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Helen Clark. Photo: supplied
Helen Clark. Photo: supplied
There are few surprises in the second report from the independent panel set up by the World Health Organisation (WHO) to evaluate the international health response to Covid-19.

That is not to suggest that this group, co-led by our former prime minister Helen Clark and former Liberian president Ellen Johnson Sirleaf, should be ignored. On the contrary.

The eloquently written 34-page report does not mince words about the shortcomings uncovered thus far. It criticises China for not applying public health measures more forcefully in January last year, the tardiness of the WHO for not referring to the situation as a pandemic until March 11, and the limited effectiveness of international bodies, including the fact it took the United Nations Security Council until July to agree on any response resolution and "even then it was limited in scope and ambition".

Prioritising health or prioritising the economy has proved to be a false dichotomy, the report says, pointing out that so far economic outcomes have been better where strict public health control measures were implemented effectively.

While the panel recognises the pandemic is ongoing and long-term effects are not known, it considers there is sufficient evidence strict public health controls will leave economies at least no worse off than those not carrying out such measures, while "averting significantly more death and illness".

It also points out there is evidence that unless people feel safe, they are reluctant to engage in key economic and social activities.

The report emphasises the need for a cohesive international response which does not leave behind the poorest countries "suffering the greatest collateral damage".

"Despite the myriad shining examples on every continent of human ingenuity in response to the virus, we have failed in our collective capacity to come together in solidarity to create a protective web of human security."

The report might give those clamouring for an early vaccination programme here pause to reflect on the fairness of that. As the report says, the "blossoming of hope" from the vaccination introduction has been "blighted by the manifest inequity in plans for vaccine rollout".

The panel states the obvious when it says the potential of vaccines cannot be realised "if narrow national interests and economic power determine who gets access, instead of basic principles of fairness and ensuring that allocation will optimise their public health impact".

The pandemic response has not been helped by the fact the virus broke out at a time when, as described by the United Nations Secretary-general, geopolitical tensions were at their highest this century.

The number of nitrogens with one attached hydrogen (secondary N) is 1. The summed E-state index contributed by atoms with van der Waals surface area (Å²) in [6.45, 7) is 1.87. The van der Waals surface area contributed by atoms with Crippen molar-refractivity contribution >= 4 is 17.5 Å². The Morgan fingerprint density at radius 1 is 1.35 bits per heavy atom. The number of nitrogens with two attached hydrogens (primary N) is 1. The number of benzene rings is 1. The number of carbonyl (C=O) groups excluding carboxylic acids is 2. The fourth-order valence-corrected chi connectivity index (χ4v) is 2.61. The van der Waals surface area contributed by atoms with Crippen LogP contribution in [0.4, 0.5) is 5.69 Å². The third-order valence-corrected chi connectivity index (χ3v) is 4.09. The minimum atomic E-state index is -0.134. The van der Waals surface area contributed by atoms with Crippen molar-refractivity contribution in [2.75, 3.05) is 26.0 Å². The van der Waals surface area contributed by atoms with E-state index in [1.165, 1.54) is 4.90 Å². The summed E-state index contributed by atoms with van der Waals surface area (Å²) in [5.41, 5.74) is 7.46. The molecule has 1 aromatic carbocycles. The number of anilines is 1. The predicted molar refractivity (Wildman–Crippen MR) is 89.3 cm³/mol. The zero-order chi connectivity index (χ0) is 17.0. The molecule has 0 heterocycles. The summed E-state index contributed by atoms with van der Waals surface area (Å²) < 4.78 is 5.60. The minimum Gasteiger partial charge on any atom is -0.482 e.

"The virus has thrived on division, and the resultant pandemic has exacerbated tensions and undermined multilateral action just when it was most needed," the panel says.

In its work the panel reviewed the reports of 12 commissions and panels from 2011 onwards assessing gaps in pandemic response, but while these consistently came up with plans for reform involving strengthening the WHO’s role to lead and co-ordinate responses, no comprehensive reform occurred. The panel found this failure to make fundamental change, despite the warnings issued, had left the world dangerously exposed, as the Covid-19 pandemic showed.

The panel does not want to present "yet another report to sit on the shelves, leaving historians to ask what if its recommendations had been heeded". In its final report, due in May, the panel will outline its proposals for a new global framework to support prevention of and protection from pandemics. The panel believes such a global reset is achievable, but it will need the global community to come together with a shared sense of purpose, with all committed to transformation.

We look forward to that report and its recommendations, but it is hard, at this distance, not to feel herding cats would be more straightforward.



A global response must sideline nationalism, which would have the World die to be saved from the UN.

The warning signs of the threat posed by infectious disease had been ignored for the past 15 years, with disastrous results, widening the gap between nations in terms of health and wealth.
Governments and businesses are still failing to address long-term risks but the pandemic has shown that ignoring the dangers did not make them less likely to happen.
The top five risks in terms of impact according to the World Economic Forum are infectious diseases, climate action failure, weapons of mass destruction, biodiversity loss and natural resource crises.


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